Is Robotics Quotient the next measure of organizational readiness?

By Cheryl Wilson

Are you ready to work side by side with robots and AI? Should you be? 

Early-adopters are already using automation technologies, such as robotic process automation (RPA), artificial intelligence (AI), and decision and process optimization software, to go beyond making individual processes better. They’re re-engineering whole business models, some with continuous learning at the center of their business operations, in order to deliver unique and exceptional services at scale. 

However, according to Forrester, most companies can’t successfully implement these automation technologies. That inability could spell the difference between winning and losing. 

Enter the Robotics Quotient (RQ). Forrester defines RQ as “the ability of individuals and organizations to learn from, adapt to, collaborate with, and generate business results from automated entities, including software like RPA, AI, physical robotics, and related systems.” This ability could be the next measure of organizational readiness. 

I was lucky to get some phone time with a special guest, J.P. Gownder of Forrester, to discuss his research report, RQ: Assess Your Readiness For Working Side By Side With Robots. I wanted to better understand why RQ matters, what success looks like and what you need to do about it now if anything. You can listen to a 17-minute excerpt of that conversation here during which we explore the following:

  • Why companies will succeed or fail based on their RQ (:00 – 1:20)
  • What success looks like (1:21 – 4:07)
  • What are the RQ competencies that measure readiness (4:08 – 9:33)
  • How clients can apply this research (9:34 – 11:36)
  • What excites and concerns him the most in the automation space (11:37 – 14:41) 
  • How you can find out your RQ (14:42 – 15:55)
  • Whether you can escape automation and if it’s automate or die (15:56 – 16:54)

Final note: After reading the research report, what stood out for me was where most companies are falling into traps on their path to automation. According to Gownder, companies get hung up when “thinking that automation represents a panacea and that mastering the technical dimensions of the problem will inevitably yield business value.” Specifically, he sees organizations struggling when they:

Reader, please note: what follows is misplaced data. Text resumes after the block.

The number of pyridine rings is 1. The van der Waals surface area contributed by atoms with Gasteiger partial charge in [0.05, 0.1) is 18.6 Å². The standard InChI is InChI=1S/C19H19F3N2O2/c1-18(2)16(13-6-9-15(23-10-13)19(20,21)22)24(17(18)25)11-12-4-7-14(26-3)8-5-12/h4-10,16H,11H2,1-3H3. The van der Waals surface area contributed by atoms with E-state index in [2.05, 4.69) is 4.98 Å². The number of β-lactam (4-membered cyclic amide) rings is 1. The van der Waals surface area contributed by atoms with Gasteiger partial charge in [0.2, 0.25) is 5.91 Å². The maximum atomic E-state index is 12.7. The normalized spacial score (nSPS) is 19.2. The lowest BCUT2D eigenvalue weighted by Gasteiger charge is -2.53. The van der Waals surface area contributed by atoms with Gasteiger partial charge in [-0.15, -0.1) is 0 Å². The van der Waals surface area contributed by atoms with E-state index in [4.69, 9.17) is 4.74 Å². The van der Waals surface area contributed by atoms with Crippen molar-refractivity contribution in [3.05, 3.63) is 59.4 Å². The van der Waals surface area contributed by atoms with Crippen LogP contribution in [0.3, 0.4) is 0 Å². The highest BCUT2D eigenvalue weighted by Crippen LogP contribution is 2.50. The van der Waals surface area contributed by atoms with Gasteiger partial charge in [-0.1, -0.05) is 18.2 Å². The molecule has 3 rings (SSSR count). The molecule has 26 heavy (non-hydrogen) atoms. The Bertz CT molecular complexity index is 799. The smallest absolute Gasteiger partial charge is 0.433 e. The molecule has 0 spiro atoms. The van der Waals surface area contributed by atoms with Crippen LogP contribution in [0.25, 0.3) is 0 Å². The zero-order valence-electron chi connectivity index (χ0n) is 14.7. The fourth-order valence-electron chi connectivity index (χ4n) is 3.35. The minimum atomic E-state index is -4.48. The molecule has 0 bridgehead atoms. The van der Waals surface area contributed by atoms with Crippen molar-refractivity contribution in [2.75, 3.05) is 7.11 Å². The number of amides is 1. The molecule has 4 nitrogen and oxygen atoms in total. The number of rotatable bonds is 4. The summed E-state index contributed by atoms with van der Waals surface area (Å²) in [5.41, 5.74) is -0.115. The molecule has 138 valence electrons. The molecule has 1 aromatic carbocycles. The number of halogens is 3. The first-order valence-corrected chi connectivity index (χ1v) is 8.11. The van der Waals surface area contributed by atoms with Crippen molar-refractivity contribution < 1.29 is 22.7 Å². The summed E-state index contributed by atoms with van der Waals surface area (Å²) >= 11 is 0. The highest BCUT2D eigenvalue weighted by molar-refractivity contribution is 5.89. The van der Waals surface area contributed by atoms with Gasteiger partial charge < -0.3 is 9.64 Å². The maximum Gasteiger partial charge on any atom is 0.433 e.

• Focus on user experience, not people and organizations. Gownder writes that “user experience (UX) is, of course, extremely important, and much work remains to be done to drive great UX. But interest has waned in another key competency: training people to use software successfully.”
  • See technology as a silo, separate from business. As one director of AI at a digital innovation firm told Forrester, “My dream prospect is someone who has an understanding of the technology and the AI space but isn’t focused on what the technology can do — she focuses on a business outcome.”
  • Fail to disaggregate jobs into tasks.  One partner told Forrester that “We must move from a world where we mapped people to jobs to a world where we map skills to tasks. If you don’t reimagine the workplace, you won’t get this right.”
  • Are not ready to tackle nondeterministic systems. As one director of global IT service and support told Forrester, “We originally thought we would have to build out detailed scripts and dictate exactly how interactions would proceed, but that was overdetermined. We got the best results by feeding data into [AI solution] and letting the platform map out the process by watching the conversations take place.”

Understanding these traps plus the new RQ competencies can help set the stage for success when working side by side with robots and AI, and other automation technologies.

To learn about IBM automation technologies, click here.

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